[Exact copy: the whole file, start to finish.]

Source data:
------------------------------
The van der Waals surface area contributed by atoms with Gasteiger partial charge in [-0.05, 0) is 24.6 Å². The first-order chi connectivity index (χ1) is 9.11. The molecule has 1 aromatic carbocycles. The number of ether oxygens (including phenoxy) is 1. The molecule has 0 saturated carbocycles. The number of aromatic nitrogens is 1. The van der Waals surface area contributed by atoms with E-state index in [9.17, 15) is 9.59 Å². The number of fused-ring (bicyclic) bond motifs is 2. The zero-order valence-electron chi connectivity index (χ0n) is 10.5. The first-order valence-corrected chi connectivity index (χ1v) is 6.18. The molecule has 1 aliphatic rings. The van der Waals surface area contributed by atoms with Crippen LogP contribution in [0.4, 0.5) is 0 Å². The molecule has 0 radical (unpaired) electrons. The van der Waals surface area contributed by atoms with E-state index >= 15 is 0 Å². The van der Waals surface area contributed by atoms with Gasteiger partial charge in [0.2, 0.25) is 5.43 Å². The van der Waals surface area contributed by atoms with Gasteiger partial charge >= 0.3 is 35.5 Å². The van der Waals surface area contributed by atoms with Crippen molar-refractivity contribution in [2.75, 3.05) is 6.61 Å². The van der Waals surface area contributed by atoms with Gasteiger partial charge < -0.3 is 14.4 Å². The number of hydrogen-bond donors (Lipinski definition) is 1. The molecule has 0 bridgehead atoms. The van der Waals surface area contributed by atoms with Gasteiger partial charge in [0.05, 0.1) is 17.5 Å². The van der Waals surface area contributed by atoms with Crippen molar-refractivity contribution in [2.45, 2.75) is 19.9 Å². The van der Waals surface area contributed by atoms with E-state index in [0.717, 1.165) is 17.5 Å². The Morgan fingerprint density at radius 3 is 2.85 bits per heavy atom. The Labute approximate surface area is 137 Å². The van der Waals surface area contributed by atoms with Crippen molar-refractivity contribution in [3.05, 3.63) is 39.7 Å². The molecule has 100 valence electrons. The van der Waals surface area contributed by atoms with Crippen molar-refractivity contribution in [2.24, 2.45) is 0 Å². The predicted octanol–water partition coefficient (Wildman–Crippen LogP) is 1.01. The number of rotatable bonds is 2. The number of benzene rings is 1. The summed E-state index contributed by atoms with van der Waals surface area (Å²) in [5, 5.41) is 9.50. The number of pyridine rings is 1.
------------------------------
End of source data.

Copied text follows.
The van der Waals surface area contributed by atoms with Gasteiger partial charge in [-0.05, 0) is 24.6 Å². The first-order chi connectivity index (χ1) is 9.11. The molecule has 1 aromatic carbocycles. The number of ether oxygens (including phenoxy) is 1. The molecule has 0 saturated carbocycles. The number of aromatic nitrogens is 1. The van der Waals surface area contributed by atoms with E-state index in [9.17, 15) is 9.59 Å². The number of fused-ring (bicyclic) bond motifs is 2. The zero-order valence-electron chi connectivity index (χ0n) is 10.5. The first-order valence-corrected chi connectivity index (χ1v) is 6.18. The molecule has 1 aliphatic rings. The van der Waals surface area contributed by atoms with Crippen LogP contribution in [0.4, 0.5) is 0 Å². The molecule has 0 radical (unpaired) electrons. The van der Waals surface area contributed by atoms with E-state index >= 15 is 0 Å². The van der Waals surface area contributed by atoms with Gasteiger partial charge in [0.2, 0.25) is 5.43 Å². The van der Waals surface area contributed by atoms with Gasteiger partial charge >= 0.3 is 35.5 Å². The van der Waals surface area contributed by atoms with Crippen molar-refractivity contribution in [2.75, 3.05) is 6.61 Å². The van der Waals surface area contributed by atoms with Gasteiger partial charge < -0.3 is 14.4 Å². The number of hydrogen-bond donors (Lipinski definition) is 1. The molecule has 0 bridgehead atoms. The van der Waals surface area contributed by atoms with Gasteiger partial charge in [0.05, 0.1) is 17.5 Å². The van der Waals surface area contributed by atoms with Crippen molar-refractivity contribution in [2.45, 2.75) is 19.9 Å². The van der Waals surface area contributed by atoms with E-state index in [0.717, 1.165) is 17.5 Å². The Morgan fingerprint density at radius 3 is 2.85 bits per heavy atom. The Labute approximate surface area is 137 Å². The van der Waals surface area contributed by atoms with Crippen molar-refractivity contribution in [3.05, 3.63) is 39.7 Å². The molecule has 100 valence electrons. The van der Waals surface area contributed by atoms with Crippen molar-refractivity contribution in [2.24, 2.45) is 0 Å². The predicted octanol–water partition coefficient (Wildman–Crippen LogP) is 1.01. The number of rotatable bonds is 2. The number of benzene rings is 1. The summed E-state index contributed by atoms with van der Waals surface area (Å²) in [5, 5.41) is 9.50. The number of pyridine rings is 1.